Week 45: Bumpin’
Week 45 has come and almost gone already…so it’s about time to bring out the good music!
And being busy with the ongoing 4BB/Damn! remix Competition, you should all be real happy that we have Paros within our circle of friends – otherwise we’d probably just do another re-run of some old treasured album from the old blog…instead Paros steps up and helps us keeping things fresh! Well, maybe not fresh (this week’s album is like 35 years old), but at least interesting…OK, maybe even intriguing!
Because this week is all about the Hot City Bump Band, and their only and super-rare album “Come Together” from 1974. Maybe the most intriguing part is that the band is from Australia. Aussie-funk? Yep…there is such a thing! Any good? Hell yeah! It’s actually good enough to be featured on BBE’s newly released “Strange Breaks & Mr Thing II” compilation/mix (really good one – check it out!), showcasing the awesome B-side cut “It’s Just begun”, Hot City Bump Band’s take on the Jimmy Castor Bunch’s original.
And it sure is rare enough as well – I had never even heard about the group until Paros brought it and its greatness to my attention.
Not only did Paros save my stressed-out ass with this contribution, he also found the perfect write-up for the post…on Milesago.com – which is all about “Australasian popular music, pop culture and social history 1964-1975″….great website full of interesting and unknown stories!
For some thorough background info, check this out:
The Hot City Bump Band was formed around the vocal duo of Chicago-born Chuck McKinney and his wife Margaret (Maggie). Chuck originally came to Australia to work in the original Australian production of the stage musical Hair ca. 1970 and he met Sydney-born Maggie during the run of the show. When the production finally closed at the end of 1973, the McKinneys formed the Hot City Bump Band with four local musicians, including drummer Mick Holden (ex-The Mixtures) plus West Indian percussionist Robert Ellis.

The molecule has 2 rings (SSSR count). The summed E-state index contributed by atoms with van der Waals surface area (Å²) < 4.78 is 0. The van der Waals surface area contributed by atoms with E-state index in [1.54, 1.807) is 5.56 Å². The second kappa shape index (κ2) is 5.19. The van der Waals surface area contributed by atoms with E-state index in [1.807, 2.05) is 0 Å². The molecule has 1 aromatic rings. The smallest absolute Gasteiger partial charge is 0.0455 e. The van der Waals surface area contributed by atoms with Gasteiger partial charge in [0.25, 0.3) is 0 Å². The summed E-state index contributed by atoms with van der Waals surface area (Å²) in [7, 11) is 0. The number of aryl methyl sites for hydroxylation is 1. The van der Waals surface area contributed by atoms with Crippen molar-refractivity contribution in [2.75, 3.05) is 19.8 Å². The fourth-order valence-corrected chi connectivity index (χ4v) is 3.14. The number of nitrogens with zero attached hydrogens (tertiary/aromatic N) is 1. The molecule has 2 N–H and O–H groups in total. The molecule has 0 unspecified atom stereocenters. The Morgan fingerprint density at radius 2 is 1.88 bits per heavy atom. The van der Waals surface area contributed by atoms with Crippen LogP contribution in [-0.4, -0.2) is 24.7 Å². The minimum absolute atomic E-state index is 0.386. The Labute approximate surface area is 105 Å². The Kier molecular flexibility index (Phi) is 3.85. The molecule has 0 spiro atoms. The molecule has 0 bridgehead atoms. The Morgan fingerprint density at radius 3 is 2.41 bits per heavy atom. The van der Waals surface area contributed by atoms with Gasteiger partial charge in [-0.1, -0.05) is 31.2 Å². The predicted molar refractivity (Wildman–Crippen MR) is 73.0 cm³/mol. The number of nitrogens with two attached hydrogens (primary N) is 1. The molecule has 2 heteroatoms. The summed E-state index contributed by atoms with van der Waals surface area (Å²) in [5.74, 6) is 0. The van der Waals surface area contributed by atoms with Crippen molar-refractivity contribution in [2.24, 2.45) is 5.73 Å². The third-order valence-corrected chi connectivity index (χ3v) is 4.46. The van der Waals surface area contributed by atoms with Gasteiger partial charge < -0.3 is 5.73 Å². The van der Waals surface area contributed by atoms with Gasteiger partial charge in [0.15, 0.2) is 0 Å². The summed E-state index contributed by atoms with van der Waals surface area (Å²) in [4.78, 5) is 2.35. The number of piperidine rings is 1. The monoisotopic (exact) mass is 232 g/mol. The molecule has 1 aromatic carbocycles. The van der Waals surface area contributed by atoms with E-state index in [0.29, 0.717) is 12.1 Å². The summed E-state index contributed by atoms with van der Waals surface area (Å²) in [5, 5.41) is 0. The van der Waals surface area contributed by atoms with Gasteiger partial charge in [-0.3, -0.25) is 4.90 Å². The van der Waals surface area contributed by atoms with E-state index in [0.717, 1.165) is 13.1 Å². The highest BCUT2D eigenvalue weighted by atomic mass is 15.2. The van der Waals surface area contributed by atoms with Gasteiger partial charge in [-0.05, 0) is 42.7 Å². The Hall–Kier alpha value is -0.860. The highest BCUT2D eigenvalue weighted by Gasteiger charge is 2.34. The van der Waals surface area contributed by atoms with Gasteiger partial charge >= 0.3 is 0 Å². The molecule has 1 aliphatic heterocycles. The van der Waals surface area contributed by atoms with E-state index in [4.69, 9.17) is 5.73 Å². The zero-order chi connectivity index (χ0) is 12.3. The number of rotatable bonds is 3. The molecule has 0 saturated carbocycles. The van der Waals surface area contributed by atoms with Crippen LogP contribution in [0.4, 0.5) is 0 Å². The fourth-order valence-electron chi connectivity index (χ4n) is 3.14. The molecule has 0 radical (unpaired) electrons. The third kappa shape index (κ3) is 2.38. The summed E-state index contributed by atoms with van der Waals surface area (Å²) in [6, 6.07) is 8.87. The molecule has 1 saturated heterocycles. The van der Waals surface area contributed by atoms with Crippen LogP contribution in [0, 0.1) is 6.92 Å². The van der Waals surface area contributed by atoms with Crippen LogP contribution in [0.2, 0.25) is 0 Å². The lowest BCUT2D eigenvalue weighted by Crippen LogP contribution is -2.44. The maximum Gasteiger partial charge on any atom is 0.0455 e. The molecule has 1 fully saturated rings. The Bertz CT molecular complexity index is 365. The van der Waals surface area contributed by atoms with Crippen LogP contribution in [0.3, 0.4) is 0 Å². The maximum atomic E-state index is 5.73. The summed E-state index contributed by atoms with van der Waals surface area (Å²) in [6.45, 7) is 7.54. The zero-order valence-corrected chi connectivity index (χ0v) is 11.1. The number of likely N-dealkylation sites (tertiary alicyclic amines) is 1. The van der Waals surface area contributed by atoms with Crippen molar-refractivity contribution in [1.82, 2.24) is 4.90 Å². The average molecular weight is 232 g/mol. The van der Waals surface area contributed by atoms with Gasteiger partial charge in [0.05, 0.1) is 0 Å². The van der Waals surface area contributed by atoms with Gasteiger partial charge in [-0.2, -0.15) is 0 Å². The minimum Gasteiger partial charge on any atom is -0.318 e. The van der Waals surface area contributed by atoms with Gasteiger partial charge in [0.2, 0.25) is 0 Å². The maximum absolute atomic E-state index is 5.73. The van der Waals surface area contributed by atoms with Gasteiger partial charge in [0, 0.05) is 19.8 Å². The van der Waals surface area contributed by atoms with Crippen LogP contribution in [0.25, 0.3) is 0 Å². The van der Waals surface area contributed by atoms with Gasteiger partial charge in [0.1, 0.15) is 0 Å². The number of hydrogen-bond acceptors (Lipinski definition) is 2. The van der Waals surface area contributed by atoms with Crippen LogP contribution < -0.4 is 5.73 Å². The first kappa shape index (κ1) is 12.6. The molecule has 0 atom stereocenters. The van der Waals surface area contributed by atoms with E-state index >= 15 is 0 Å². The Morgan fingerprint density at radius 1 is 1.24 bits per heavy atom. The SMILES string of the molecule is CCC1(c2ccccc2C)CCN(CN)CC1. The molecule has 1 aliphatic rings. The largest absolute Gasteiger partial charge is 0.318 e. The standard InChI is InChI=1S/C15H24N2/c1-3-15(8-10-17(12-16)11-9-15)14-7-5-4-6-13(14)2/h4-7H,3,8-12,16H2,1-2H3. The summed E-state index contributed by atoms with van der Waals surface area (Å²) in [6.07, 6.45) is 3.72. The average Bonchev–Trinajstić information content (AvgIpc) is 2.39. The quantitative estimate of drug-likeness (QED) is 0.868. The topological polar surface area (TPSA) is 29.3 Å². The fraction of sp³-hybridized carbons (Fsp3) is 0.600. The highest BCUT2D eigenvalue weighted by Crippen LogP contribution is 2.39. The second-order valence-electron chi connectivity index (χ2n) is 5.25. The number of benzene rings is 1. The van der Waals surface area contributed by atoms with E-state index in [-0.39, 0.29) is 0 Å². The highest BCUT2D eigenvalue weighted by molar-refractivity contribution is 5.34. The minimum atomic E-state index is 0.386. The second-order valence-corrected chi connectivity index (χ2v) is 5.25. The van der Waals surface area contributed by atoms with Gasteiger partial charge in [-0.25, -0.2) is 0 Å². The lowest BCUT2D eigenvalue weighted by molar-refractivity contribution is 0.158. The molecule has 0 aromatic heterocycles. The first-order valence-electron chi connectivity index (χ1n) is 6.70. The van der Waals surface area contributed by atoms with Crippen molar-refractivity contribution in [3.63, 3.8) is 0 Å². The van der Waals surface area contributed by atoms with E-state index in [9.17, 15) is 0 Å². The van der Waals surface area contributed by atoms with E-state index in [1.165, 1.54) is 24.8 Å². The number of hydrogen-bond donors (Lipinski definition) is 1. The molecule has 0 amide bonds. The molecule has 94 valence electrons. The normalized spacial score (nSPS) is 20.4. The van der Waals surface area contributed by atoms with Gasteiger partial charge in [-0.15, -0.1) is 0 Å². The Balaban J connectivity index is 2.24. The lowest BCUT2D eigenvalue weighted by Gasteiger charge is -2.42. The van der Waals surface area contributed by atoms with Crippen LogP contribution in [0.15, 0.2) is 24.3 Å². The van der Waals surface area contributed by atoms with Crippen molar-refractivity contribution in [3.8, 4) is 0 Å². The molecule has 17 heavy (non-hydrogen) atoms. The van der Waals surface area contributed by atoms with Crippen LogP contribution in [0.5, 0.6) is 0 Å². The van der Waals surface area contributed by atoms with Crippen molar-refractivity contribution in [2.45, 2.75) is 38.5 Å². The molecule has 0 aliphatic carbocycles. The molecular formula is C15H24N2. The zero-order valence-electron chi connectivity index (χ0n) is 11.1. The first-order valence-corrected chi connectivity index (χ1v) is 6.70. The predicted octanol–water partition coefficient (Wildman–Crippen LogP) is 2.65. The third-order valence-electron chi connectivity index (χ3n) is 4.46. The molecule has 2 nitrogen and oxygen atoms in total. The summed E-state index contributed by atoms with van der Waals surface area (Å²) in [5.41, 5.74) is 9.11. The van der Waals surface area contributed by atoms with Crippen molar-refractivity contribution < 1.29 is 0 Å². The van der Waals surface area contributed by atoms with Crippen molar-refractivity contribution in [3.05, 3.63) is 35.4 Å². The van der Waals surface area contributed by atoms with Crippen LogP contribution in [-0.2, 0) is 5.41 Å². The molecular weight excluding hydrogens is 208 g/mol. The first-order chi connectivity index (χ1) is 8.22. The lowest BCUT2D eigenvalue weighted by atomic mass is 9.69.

Hot City Bump Band was one of Australia’s first soul-funk bands, and they were one of only a handful of groups (Skylight, Stylus, Johnny Rocco Band) who performed in this style. As Ian McFarlane notes, local audiences who had been brought up “on a steady diet of rock, boogie and pop” took some time to get used to it. Although a number of local acts (Max Merritt, The Groove, The Groop) had championed soul and R&B music during the ’60s, new black American music trends such as “The Philly Sound” – spearheaded by producers Kenny Gamble & Leon Huff and typified by groups such as The O’Jays – came and went without gaining any significant Australian radio exposure. This was a direct result of the restrictive (and frankly racist) programming regimes on commercial radio, typified by Rod Muir’s Digamae consultancy, which gained a stranglehold over Australian pop radio in the early seventies. So, these new developments in black dance music and groundbreaking acts like Parliement-Funkadelic remained largely unheard in Australia until the arrival of Double Jay in Jan. 1975 and the eventual breakthrough of disco in 1976-77.
Guitarist-turned-producer Robie Porter was one of the few local label owners who was willing to take a punt on new soul-funk style. He had recently signed another former Hair cast member, Marcia Hines – and he signed Hot City Bump Band signed to his Wizard label. They released two singles during 1974 – the first was a cover of The Beatles’ “Come Together”, followed by “Time Is On Your Side”.
In mid-1975 the band issued its highly-regarded debut album, “Come Together”, which was produced by the great Ernie Rose. It included an impressive cover of the Jimmy Castor Bunch’s “It’s Just Begun”. The album was accompanied by their third single, “Do What You Wanna Do”, which sold strongly and peaked at #13 in Melbourne during August 1975. It charted for sixteen weeks and was subsequently included on the 1975 K-Tel hits compilation Outa Sight. They also made an appearance on Countdown on 31 August 1975, performing their hit. By then, Noel Davies had replaced original guitarist John Adolphus. It was sometime during this period that they relocated to Sydney.
They were by now recognised as one of the best live acts in the country and this led to several prestigious support gigs during 1975, including Osibisa, Gladys Knight & The Pips and The Temptations. Sadly, the group didn’t continue long after that, announcing their break-up and issuing a final single, “Ain’t No Use” in January 1976…
Read the full story right here!
Now, listen to this Hot City Bump Band version of The Temptations classic “Cloud Nine”: (Video clip “borrowed” from MrHotpantsImComin)
I got two more favourite tracks on the “Come Together” LP – the previously mentioned “It’s Just begun”, and the sweet laidback “Ain’t Nobody”!
Never re-issued on CD…I can’t even find the original LP for sale anywhere right now! Last time it was up for sale was in June earlier this year, when someone got lucky for a mere $120 (AUD) – check here!
So remember to thank Paros – leave a comment, why don’t ya’!
I’ll thank Paros once again right now, for expanding our funk horizons, but first and foremost; Chuck, Maggie and the rest of the Hot City Bump Band gang – thank you for the music!